Before you jump back into high intensity it’s important to progress strength. This is where my Core rehab program is here to help you reduce your risk of issues months, or even years down the track.

Your Vagina is Shaped Differently to Hers!

How can some women run with no issues and others it seems impossible. Sometimes women don't even know what is going on in their own body.

Everything looks okay on the outside, but on the inside it could be a prolapse waiting to happen.

Women's Health Physiotherapist have skills and tools to assess a women's pelvic health postpartum.

The dimensions of your pelvic outlet can change during your pregnancy and birth (regardless of vaginal or caesarean delivery).

If the pelvic floor is sitting in a wider space, it has less support and a higher risk of prolapse if there is too much pressure (i.e running or high intensity exercise).

Genetics have an impact on this too.

You could be at a higher risk of the pelvic floor sitting in a position that doesn't support the pelvic organs as well as it once did.

You can still be strong, but if anatomically this outlet is wider, you are at higher risk.

It is known that proper recovery can help recover this (including corrective pelvic floor exercises), but it's even more effective if done straight after birth and not years down the track.

The body is so individual, never compare yourself to someone else. You don't know how their body is coping, and need to be aware on how your body is going to cope.

You can't access yourself for this, which is why a pelvic floor examination is important.


Going in too quickly to running or high intensity exercise could impact how you travel in consequences pregnancies and your recovery after those pregnancies.

It's something a lot of women don't think about until it's too late.

Having issues such as a dysfunctional pelvic floor or a pelvic organ prolapse can affect you mentally and emotionally. Be mindful of this before you head out for a run, a walk might be a better idea.

Advice to a New Mother Wanting to Run

What's some advice you would give women wanting to get back into running?

Don't go in too quickly. Never has a woman regretted taking her time with postpartum recovery. Many a time women have regretted going in too quickly.

How to Know if Your Pelvic Floor is Strong Enough

How to know if you pelvic floor is strong enough to run is a question that you need expert, individual advice with.

It's not something you want to 'test out' for yourself. If you go for a short run and don't pee yourself, it's not a sign to then go for a longer run, as you could potentially be doing more damage.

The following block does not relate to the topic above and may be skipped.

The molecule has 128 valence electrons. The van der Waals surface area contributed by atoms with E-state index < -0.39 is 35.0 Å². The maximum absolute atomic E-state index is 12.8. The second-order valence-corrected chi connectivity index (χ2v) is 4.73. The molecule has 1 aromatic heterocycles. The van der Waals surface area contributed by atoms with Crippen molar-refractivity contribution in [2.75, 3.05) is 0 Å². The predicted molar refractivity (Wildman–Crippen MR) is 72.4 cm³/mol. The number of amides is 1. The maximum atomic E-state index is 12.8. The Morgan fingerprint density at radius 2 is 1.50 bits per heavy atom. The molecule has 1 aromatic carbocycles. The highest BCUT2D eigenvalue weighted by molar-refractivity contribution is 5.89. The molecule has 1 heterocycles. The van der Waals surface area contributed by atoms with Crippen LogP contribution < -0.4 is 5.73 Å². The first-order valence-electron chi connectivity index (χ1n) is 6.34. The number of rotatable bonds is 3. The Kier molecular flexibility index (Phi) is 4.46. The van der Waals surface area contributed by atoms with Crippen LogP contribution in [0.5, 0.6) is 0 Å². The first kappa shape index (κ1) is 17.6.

In saying that, for some women running is fine and they have no issues ongoing. Just remember that - your vagina is not like hers; and not to compare yourself to someone else.

Supportive Bras

We're talking in respect to running, but this is important information for every day bra-wearing too. Seeing a specialist that can fit you is a really good idea, especially for new mothers.

Breast tissue are subject to gravity and it's important that we are supporting, but not putting too much pressure.

If you are just layering old crop tops, it might not be helping.

Your sports bra that you had before pregnancy isn't going to fit.

The support of the bra itself needs to be around the torso area. It's like wearing a back back, the straps around the shoulders shouldn't be doing all the work.

Think about the compression, you don't want to be blocking your ducts that can increase your changes

Feeding before you run is important. Don't run if you are due to feed.

Making sure you get fitted properly is important. A sports bra that can work with your breasts as they fill and release if breast feeding is also something to consider.

Supportive Footwear and Running Surfaces

Choosing the surface that you run on is important. Hard concrete is not forgiving. If you have an athletics track near you or running on gravel or grass can be a softer option.

Getting a new pair of shoes is important. You need optimal support and you may have potentially changed size.

It is deemed safe to run in pregnancy if you have been running regularly pre-pregnancy. I would prefer you to avoid this high-impact exercises and replace it with walking but if you would like to run then I have this Podcast for you titled running in pregnancy and after childbirth with Women's Health Physiotherapist Beth Scott.

Below I chat with Obstetrician Dr Ini Thevathasan about running during pregnancy.

I personally don't recommend running in pregnancy as it does increase the pressure on your joints. Brisk walking is potentially going to give your body a more gentle, but very effective workout.;

If you do decide to run, I highly recommend you talk with your health care provider about your individual situation, and also think about some of the following questions:

  1. What footwear are you wearing?
  2. What track / ground are you running on?
  3. Are you wearing a supportive bra?
  4. There is no 'number' on how many weeks you can run until, that is completely individualized and needs to be assessed by your Women's Health Physiotherapist.

Is it bad for me to run during pregnancy?

Video duration: 5 minutes 15 seconds